A parallel thought places the first Great Feast of the Church Year on the 8th September, the eighth day of the New Year. That feast is the Nativity of the the All-holy Virgin, who was to become the Mother of God, and thus inaugurate the new life, granted through the incarnation of the Word of God. Through her father, Joachim, Mary was of the ancient royal line of David, and through her mother, Anna, she was descended from the priestly tribe of Israel. Thus in her, her Son’s Kingship and High-Priestly office are prefigured. The Church teaches us that Joachim and Anna had been childless until deep old age, and that Mary was granted them in answer to their prayers. Her birth to such an elderly couple was thus miraculous, but Orthodoxy does not accept the modern Roman Catholic doctrine of an Immaculate Conception, which in fact would undermine the truth of the Incarnation. To the contrary, rather than thus being a hindrance to the meeting of heaven and earth, which was effected by the Incarnation of the Son of God, she is seen as the fulfilment of the mystical symbol of Jacob’s ladder (Gen. 28:12) which was set upon on the earth, but the top of which reached to heaven. The Vespers readings for the feast also reveal her ministry, first as Ever-Virgin (as proclaimed in the Scriptures by the prophecy of Ezekiel [44:2] concerning the East Gate which was shut), and secondly as the Mother of God, the one who contained God (as declared by the Book of Proverbs, [9:1]). Mary is the house that Wisdom had builded. For Joachim and Anna, although they were not granted to live long enough to witness the birth of Mary’s Divine Son, her birth was an end to their grief and the reproach that they had suffered because of their childlessness. And for all mankind her birth was the signal of the ending of the grief which was a consequence of Adam’s fall. In starting our Church Year then, we strike a note of joy and of hopeful anticipation. Mary’s birth anticipates that of our Saviour Himself, it looks forward to Redemption wrought, Resurrection bestowed, one of our kind ascended from earth to Heaven and seated on the right hand of the Father, to that new life for which our hearts ached as a consequence of the fall, and for which they even now ache, though we often do not comprehend it, as a consequence of our own sinfulness.

The Nativity of the Virgin has a one day forefeast, and is kept for five days, with the second day observed as a feast in honour of the parents of the Theotokos. It is thus a relatively short feast - many of the feasts are kept for eight days or more, - but this is not because it is unimportant, but because it it is followed quickly by the feast of the Cross.

The Universal Exaltation of the Honourable and Life-Creating Cross is now kept on 14th /27th September and has been since 335 A.D. It celebrates a number of events connected with the Saviour’s Cross. First, in importance among these is the Finding of the True Cross by the Empress St Helena in the year 326. This happened in the Spring, and originally was commemorated on the second day of Pascha. However, in 335 A.D., on 13th September, the Church of the Resurrection (the Holy Sepulchre) was consecrated. The feast of the Finding of the Cross was then transferred to fall on the day after that, rather than on the day after the Resurrection itself, it being difficult to keep a feast of the Cross in Bright Week. To this day we celebrate these two events in the way established in the early fourth century: the Consecration of the Church of the Resurrection on 13th, and the Holy Cross on the 14th September.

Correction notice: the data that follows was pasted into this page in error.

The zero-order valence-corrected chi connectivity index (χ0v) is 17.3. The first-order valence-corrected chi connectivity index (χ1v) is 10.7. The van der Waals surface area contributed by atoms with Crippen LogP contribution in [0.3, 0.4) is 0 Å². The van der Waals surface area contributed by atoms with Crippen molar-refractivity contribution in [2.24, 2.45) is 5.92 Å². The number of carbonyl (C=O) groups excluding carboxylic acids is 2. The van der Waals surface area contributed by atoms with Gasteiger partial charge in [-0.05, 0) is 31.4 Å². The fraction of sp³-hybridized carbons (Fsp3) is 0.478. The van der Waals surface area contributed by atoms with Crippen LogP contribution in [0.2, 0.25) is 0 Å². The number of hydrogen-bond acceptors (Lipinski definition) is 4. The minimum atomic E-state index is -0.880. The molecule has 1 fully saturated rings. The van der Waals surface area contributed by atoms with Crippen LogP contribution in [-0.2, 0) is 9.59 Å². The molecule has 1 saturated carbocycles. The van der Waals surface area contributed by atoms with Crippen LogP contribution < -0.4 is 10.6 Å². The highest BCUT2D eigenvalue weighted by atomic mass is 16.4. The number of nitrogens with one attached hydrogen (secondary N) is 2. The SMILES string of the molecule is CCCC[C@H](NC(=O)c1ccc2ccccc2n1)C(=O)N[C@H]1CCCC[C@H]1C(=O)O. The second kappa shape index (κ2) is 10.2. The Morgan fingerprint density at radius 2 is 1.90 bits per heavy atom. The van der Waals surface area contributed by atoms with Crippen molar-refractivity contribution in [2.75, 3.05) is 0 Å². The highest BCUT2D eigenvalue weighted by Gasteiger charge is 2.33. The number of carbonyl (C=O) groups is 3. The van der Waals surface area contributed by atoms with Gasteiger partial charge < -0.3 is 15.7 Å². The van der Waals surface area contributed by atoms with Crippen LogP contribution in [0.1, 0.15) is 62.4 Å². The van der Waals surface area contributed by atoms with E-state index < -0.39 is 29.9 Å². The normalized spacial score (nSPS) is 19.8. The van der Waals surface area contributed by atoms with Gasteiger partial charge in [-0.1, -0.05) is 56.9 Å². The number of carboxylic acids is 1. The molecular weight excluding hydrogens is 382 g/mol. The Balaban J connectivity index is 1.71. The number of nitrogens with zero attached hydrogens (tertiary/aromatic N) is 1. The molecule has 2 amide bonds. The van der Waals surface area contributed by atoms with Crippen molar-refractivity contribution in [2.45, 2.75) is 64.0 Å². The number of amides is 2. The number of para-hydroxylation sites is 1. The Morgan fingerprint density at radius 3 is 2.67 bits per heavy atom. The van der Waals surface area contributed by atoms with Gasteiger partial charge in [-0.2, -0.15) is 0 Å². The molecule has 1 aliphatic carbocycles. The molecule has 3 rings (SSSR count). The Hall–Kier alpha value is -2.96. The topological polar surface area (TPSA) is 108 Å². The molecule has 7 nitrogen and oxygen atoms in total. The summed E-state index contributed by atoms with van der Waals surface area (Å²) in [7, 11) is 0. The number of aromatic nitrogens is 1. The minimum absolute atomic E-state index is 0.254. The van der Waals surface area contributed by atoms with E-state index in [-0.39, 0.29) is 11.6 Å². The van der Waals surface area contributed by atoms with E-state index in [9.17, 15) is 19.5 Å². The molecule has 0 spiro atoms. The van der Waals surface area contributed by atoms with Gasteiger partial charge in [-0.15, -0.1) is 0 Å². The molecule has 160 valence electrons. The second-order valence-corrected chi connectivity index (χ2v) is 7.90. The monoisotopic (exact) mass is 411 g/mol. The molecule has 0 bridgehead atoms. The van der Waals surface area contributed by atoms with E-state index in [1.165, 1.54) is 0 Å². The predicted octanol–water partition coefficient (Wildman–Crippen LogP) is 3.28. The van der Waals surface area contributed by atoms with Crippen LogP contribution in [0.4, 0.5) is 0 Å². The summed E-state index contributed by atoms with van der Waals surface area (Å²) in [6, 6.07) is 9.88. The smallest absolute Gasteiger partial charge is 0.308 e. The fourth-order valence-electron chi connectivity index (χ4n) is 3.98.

In the festival as we now keep it, we also commemorate the vision of the Cross by the Emperor St Constantine on 1st September, 312 A.D, before his battle against Maxentius. Constantine’s victory then led to him becoming sole Emperor of the West, and the aid that was miraculously afforded him by the Cross led to his issuing the Edict of Milan which made Christianity a permitted religion, and eventually to his and the Empire’s conversion to the Faith. We also celebrate the Return of the Cross from Persia in 628 A.D. Fourteen years early, the Holy Land had been overrun by the Persians and the Cross taken as a trophy. By an accord with the Emperor Heracleus, it was received back at Jerusalem on 14th September, 628 A.D. It is recorded that the Emperor himself desired to bear the Cross back into the Church of the Resurrection, and went to meet it attired in the Imperial purple and diadem, but some force prevented him from carrying the Cross back into the church. Inspired from above, the Patriarch explained to Heracleus that when our Saviour had borne that same Cross He had divested Himself of all His majesty and was as a criminal going to execution. Then the Emperor humbly stripped off all his royal attire, and found that he was able to bear the Cross back into the Church.

In the last century too a miracle of the Cross happened on this feast, and many of those who witnessed it have lived to our own times. In 1924, the state Church in Greece adopted the New Calendar and those who in conscience could not accept this innovation, dubbed “Old Calendarists,” were harassed and even persecuted by the authorities. In 1925, for this feast many of the faithful gathered at the Church of St John the Theologian on Mount Hymettus near Athens, hoping there to be able to celebrate the festival on the Church Calendar undisturbed. However, the police and militia arrived to disrupt their services. Then it was that a miraculous Cross of light appeared in the night sky, confounding the innovators and heartening those who had remained faithful to the Church traditions.

To honour the redeeming Passion of our Saviour, the festival of the Cross is kept as a fast day, even though it is numbered among the Twelve Great Feasts.